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Indonesia wants indigenous directors in digital asset firms as regulators turn up the heat

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Indonesian regulators are taking a hard stance toward digital assets and their operators. The country’s Ministry of Trade has upped the ante by planning to issue a directive that a large majority of directors of firms should be Indonesian citizens.

On Tuesday, quoting Deputy Trade Minister Jerry Sambuaga, Reuters reported that “two-thirds of the board of directors and commissioners are to be Indonesian citizens and reside in the country.” Apart from this requirement, Sambuaga noted that more rules will be issued to prevent the misuse of digital assets in the country.

Furthermore, digital asset service providers will be required to use a third-party service to store the holdings of clients’ funds. This mandate, according to Sambuaga, will prevent exchanges from reinvesting funds in risky assets.

The incoming wave of new regulations by the Ministry of Trade will have sufficient input from the Commodity Futures Trading Regulatory Agency (Bappebti). However, a timeframe has yet to be disclosed to the public, but details of the plan have been made known to the legislative house, with Didid Noordiatmoko, acting head of Bappebti, attending a parliamentary hearing.

Noordiatmoko told Parliament that the rule of a two-third majority for directors “could prevent the top management running away when a problem hits the exchange.” The new rules derive a measure of validity from the catastrophic reports of exchanges halting withdrawals for customers.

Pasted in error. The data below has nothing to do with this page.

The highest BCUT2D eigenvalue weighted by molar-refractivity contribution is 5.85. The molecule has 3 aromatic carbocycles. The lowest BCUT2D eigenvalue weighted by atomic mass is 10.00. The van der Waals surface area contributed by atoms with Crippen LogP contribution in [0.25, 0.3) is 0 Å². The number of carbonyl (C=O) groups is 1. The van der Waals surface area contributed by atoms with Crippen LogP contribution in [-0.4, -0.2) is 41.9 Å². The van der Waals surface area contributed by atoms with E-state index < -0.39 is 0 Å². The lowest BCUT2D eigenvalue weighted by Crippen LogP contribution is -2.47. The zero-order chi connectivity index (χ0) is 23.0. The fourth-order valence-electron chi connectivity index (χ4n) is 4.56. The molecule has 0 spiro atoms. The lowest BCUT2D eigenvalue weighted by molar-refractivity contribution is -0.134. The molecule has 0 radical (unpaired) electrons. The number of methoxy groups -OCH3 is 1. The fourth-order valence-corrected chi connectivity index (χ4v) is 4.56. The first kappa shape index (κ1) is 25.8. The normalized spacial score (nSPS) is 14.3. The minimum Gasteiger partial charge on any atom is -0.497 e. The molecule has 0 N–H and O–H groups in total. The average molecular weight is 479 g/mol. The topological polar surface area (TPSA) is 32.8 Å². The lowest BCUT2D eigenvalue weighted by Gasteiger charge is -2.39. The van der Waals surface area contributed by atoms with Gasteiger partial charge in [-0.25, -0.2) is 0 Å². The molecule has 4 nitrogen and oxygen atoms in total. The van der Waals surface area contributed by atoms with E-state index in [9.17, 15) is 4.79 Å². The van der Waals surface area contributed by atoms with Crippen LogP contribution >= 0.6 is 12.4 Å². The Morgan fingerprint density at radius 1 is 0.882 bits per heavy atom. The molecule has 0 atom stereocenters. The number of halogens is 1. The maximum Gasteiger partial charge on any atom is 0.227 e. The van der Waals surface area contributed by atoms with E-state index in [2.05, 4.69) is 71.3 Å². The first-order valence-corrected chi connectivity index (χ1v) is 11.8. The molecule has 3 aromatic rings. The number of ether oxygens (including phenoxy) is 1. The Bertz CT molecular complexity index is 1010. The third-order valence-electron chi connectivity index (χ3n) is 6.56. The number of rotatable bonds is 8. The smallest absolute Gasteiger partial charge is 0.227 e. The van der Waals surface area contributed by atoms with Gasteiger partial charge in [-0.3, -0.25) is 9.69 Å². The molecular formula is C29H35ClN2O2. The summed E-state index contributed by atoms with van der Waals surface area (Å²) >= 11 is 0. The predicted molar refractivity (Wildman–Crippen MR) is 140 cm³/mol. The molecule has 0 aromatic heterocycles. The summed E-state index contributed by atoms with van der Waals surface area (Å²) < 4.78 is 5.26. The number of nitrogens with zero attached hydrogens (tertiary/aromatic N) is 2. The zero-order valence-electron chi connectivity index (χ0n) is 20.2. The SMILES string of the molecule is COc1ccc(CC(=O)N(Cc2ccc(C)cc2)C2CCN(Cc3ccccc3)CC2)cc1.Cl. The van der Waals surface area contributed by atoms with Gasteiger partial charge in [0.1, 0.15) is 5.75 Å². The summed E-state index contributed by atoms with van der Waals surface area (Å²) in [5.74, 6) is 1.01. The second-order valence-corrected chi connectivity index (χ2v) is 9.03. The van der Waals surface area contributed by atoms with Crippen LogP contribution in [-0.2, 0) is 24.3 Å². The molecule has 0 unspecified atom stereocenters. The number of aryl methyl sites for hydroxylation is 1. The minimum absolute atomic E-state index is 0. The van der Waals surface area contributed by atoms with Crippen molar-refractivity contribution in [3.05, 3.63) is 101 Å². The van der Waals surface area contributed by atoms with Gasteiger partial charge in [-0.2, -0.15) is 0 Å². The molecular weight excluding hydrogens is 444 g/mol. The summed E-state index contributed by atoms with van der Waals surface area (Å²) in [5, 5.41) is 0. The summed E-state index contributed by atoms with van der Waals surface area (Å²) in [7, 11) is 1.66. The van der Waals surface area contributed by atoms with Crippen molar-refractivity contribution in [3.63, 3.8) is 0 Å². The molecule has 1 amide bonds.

Local Indonesian digital asset exchange Zipmex was one in a long list of exchanges that ran into financial troubles. The firm has since obtained a moratorium against lawsuits from the courts, leaving investors with almost zero legal alternatives to recover their funds. In South Korea, Terra founder Do Kwon is on the run after the collapse of his network that led to losses running into billions of dollars.

Tough times ahead for Indonesia’s digital assets industry

Following the collapse of major virtual currency exchanges in the country, Indonesian regulators began cracking down on bad actors in the space. New and existing firms seeking operational licenses are required to have a minimum capital requirement of $6.7 million, amongst other stringent measures.

The country recorded a digital asset transaction volume of $57.37 billion in 2021, a 1,000% increase from 2020. However, the figures have taken a significant hit following the collapse of service providers due to unpleasant “macroeconomic factors.” Across the board, the global market capitalization of the entire digital assets industry has fallen below $1 trillion from almost $3 trillion.

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